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Pathfinders: What’s Going on With the Rainforest?

Last month the BBC broadcast a documentary called ‘I bought a rainforest’, in which a good-hearted but slightly buffoonish wildlife cameraman embarks on a one-man crusade to save a small corner of Peruvian rainforest by buying it and pitching camp. As might be expected, the cameraman’s schoolboy quest to ride to the Amazon’s rescue like the Great White Colonial Hope is foiled at every turn. His ‘rainforest’ turns out to be pre-logged scrubland. Nevertheless he puts up ‘Protected Area’ signs which are promptly ignored. He can’t patrol the land and neither can the scarce rangers. He has a logging squatter he can’t get rid of. He has armed cocaine-growing neighbours he is terrified of. He visits the local indigenous tribe and despairs that they are forced to log their own land. He visits a gold miner working 16 hour days in toxic conditions for mere pennies. He accompanies loggers who can’t get work any other way. He wails that ‘the west doesn’t need mahogany’ and that one tree supports more biodiversity than the whole of Western Europe. Finally he comes to the miserable conclusion that if he was one of these people, he’d be a logger too.

The overall environmental message of this generally insightful and sympathetic documentary is that the Amazon is doomed and so are we. Recent reports add to the gloom, with Brazil’s environment minister citing a 28 percent increase in deforestation last year (e.g. Al Jazeera, 15 November 2013).

What the reports often don’t say is that this is an anomalous ‘uptick’ after the lowest rate of deforestation on record. Deforestation has seen a 70 percent decline since 2004. Despite five decades of clearance over 80 percent of the Amazon is still intact. So is the rainforest doomed or not?

Unhelpfully, the media confuses matters with its preference for bad news over good, and its cavalier use of different metrics to make things look worse. For example, a report about gold mining in the Peruvian Amazon (http://tinyurl.com/ohnyumf) cites an annual clearance of 15,180 acres of forest since 2008, twice previous estimates. The reason it is twice previous estimates is that in 2008 there was a global credit crunch and the price of gold went through the roof, sparking a Peruvian gold rush which, as happened before in the 1980s, will peter out as the price of gold crashes.  But 15,180 acres is just over 61 square kilometres. At that rate of clearance and assuming no grow-back (which is impossible), it would take 13,000 years to clear the Peruvian Amazon, and 88,000 years to clear the whole rainforest. The only reason to use acreage as a metric is that it gives a big fat number.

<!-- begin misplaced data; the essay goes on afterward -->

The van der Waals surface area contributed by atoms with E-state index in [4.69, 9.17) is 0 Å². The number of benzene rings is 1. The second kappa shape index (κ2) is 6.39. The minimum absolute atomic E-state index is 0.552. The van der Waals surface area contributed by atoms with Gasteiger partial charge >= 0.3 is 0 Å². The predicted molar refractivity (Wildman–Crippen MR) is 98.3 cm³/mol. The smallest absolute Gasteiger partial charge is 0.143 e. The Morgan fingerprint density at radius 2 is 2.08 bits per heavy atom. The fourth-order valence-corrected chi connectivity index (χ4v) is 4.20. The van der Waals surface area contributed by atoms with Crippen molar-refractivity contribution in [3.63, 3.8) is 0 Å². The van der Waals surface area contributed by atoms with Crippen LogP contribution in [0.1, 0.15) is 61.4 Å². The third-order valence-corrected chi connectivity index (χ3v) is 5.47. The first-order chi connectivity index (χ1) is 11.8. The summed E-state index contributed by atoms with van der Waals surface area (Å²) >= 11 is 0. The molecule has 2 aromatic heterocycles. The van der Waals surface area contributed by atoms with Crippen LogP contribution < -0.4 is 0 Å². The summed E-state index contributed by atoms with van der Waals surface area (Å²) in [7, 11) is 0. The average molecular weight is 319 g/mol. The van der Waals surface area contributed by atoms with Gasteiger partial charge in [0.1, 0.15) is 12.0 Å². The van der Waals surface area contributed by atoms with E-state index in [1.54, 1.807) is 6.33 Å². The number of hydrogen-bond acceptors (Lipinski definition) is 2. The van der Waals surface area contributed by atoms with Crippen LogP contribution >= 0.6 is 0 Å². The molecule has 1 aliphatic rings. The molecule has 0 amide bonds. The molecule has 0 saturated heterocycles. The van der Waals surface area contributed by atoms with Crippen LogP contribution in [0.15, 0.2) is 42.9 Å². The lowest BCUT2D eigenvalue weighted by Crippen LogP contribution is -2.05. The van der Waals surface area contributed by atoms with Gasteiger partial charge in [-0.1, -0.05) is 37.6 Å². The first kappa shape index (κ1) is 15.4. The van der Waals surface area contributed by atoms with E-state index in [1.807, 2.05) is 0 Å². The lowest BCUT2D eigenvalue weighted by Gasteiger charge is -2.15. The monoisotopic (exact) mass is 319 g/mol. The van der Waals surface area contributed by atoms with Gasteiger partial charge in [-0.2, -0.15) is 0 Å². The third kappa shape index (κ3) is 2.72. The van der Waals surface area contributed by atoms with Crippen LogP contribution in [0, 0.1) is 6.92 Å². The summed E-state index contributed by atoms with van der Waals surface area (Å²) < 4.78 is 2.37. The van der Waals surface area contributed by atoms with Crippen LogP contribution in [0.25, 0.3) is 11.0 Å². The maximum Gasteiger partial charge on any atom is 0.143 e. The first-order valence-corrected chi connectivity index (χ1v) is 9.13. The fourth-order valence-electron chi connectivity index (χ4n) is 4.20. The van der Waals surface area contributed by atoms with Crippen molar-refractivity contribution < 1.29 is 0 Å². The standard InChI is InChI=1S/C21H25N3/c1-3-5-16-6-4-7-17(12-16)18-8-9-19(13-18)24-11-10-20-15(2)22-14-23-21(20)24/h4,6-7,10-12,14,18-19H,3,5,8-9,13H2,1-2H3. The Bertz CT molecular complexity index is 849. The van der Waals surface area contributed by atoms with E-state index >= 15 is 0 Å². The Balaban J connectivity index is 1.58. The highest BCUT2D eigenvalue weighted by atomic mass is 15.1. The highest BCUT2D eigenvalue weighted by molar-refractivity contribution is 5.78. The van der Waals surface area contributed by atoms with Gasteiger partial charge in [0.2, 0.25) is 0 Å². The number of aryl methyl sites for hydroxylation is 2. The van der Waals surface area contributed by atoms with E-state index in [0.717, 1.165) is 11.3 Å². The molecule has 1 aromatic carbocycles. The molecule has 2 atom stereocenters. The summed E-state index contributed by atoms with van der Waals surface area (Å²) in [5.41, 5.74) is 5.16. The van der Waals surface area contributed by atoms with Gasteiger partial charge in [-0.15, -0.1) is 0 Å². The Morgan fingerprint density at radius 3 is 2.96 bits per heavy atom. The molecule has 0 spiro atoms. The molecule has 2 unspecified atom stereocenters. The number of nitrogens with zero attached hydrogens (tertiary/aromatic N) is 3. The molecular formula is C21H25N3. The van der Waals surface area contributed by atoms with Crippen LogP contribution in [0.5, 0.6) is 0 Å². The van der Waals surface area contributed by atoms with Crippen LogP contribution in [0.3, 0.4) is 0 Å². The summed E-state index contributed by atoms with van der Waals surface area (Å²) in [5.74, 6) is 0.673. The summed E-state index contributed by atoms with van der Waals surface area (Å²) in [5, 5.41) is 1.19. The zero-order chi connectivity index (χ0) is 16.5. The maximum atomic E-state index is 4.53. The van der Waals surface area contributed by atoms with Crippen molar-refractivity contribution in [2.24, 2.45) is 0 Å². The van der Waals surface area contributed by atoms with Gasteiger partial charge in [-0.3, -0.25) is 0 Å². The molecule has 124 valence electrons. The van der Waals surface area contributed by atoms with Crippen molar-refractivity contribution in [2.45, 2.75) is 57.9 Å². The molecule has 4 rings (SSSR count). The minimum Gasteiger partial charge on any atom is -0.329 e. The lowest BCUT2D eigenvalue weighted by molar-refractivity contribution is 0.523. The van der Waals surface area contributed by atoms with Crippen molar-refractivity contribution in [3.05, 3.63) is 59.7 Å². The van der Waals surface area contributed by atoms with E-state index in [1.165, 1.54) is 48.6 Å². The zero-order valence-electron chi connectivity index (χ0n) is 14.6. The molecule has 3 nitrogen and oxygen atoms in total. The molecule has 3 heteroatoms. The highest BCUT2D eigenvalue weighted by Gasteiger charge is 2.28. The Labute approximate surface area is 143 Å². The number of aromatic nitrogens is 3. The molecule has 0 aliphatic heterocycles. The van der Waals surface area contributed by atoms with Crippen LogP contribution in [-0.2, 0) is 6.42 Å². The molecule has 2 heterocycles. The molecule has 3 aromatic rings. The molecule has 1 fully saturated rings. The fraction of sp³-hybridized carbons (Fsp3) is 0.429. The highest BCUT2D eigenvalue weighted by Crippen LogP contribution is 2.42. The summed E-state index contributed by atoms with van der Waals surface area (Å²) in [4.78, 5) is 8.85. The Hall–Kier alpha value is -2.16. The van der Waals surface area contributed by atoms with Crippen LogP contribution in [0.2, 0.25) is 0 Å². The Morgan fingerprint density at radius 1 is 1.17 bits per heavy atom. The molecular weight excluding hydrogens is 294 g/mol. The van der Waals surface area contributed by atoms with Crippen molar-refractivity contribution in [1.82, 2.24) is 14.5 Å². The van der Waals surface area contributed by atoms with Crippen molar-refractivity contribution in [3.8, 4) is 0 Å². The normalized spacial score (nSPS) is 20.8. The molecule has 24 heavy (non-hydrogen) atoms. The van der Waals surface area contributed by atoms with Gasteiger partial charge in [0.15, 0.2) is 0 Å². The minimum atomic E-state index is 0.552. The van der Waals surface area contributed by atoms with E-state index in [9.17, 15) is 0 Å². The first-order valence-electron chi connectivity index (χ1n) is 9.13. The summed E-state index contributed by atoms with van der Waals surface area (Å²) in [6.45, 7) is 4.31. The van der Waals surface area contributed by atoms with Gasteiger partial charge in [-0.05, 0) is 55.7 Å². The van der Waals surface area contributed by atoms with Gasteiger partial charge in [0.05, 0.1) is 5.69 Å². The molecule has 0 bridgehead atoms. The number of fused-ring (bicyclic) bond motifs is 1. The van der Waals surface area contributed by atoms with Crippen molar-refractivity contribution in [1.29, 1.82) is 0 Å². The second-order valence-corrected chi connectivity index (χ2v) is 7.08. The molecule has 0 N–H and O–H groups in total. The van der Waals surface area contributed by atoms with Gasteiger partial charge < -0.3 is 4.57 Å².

Bucking the trend, the science press likes to emphasise good news over bad, promoting the image of science as a positive force in society. So we get ‘Deforestation Success Stories’ from the Union of Concerned Scientists (UCS), which cites a 50 percent increase in protected areas, good progress towards a halt to agricultural clearance by 2020 and towards net zero deforestation by means of compensating regrowth elsewhere (ucsusa.org and New Scientist, 14 June). UCS wants to motivate us, not demoralise us: ‘There are enough examples of success, some very rapid and far-reaching, to encourage continuing the global effort—and indeed, stepping it up’ (ucsusa.org).